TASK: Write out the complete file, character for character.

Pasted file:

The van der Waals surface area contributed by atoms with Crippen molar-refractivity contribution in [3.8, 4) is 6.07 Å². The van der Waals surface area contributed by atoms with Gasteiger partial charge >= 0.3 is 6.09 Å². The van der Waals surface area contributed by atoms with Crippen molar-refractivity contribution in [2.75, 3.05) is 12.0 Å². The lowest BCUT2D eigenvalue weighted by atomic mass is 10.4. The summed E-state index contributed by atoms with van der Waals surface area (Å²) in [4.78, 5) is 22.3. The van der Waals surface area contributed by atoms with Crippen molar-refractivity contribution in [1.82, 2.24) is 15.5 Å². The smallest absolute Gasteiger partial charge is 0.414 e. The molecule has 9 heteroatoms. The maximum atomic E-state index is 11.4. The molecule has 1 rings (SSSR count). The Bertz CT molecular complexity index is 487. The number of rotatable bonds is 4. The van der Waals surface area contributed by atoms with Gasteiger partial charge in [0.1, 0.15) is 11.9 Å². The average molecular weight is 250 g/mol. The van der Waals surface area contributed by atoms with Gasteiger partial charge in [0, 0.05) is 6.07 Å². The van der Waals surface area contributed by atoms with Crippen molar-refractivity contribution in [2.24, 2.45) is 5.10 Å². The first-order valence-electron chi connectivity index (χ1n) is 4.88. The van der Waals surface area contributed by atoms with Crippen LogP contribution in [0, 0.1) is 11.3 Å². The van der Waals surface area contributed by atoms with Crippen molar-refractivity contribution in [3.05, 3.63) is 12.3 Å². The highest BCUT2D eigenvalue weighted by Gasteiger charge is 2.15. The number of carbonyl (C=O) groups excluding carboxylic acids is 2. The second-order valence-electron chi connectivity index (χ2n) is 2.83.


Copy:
The van der Waals surface area contributed by atoms with Crippen molar-refractivity contribution in [3.8, 4) is 6.07 Å². The van der Waals surface area contributed by atoms with Gasteiger partial charge >= 0.3 is 6.09 Å². The van der Waals surface area contributed by atoms with Crippen molar-refractivity contribution in [2.75, 3.05) is 12.0 Å². The lowest BCUT2D eigenvalue weighted by atomic mass is 10.4. The summed E-state index contributed by atoms with van der Waals surface area (Å²) in [4.78, 5) is 22.3. The van der Waals surface area contributed by atoms with Crippen molar-refractivity contribution in [1.82, 2.24) is 15.5 Å². The smallest absolute Gasteiger partial charge is 0.414 e. The molecule has 9 heteroatoms. The maximum atomic E-state index is 11.4. The molecule has 1 rings (SSSR count). The Bertz CT molecular complexity index is 487. The number of rotatable bonds is 4. The van der Waals surface area contributed by atoms with Gasteiger partial charge in [0.1, 0.15) is 11.9 Å². The average molecular weight is 250 g/mol. The van der Waals surface area contributed by atoms with Gasteiger partial charge in [0, 0.05) is 6.07 Å². The van der Waals surface area contributed by atoms with Crippen molar-refractivity contribution in [2.24, 2.45) is 5.10 Å². The first-order valence-electron chi connectivity index (χ1n) is 4.88. The van der Waals surface area contributed by atoms with Crippen LogP contribution in [0, 0.1) is 11.3 Å². The van der Waals surface area contributed by atoms with Crippen molar-refractivity contribution in [3.05, 3.63) is 12.3 Å². The highest BCUT2D eigenvalue weighted by Gasteiger charge is 2.15. The number of carbonyl (C=O) groups excluding carboxylic acids is 2. The second-order valence-electron chi connectivity index (χ2n) is 2.83.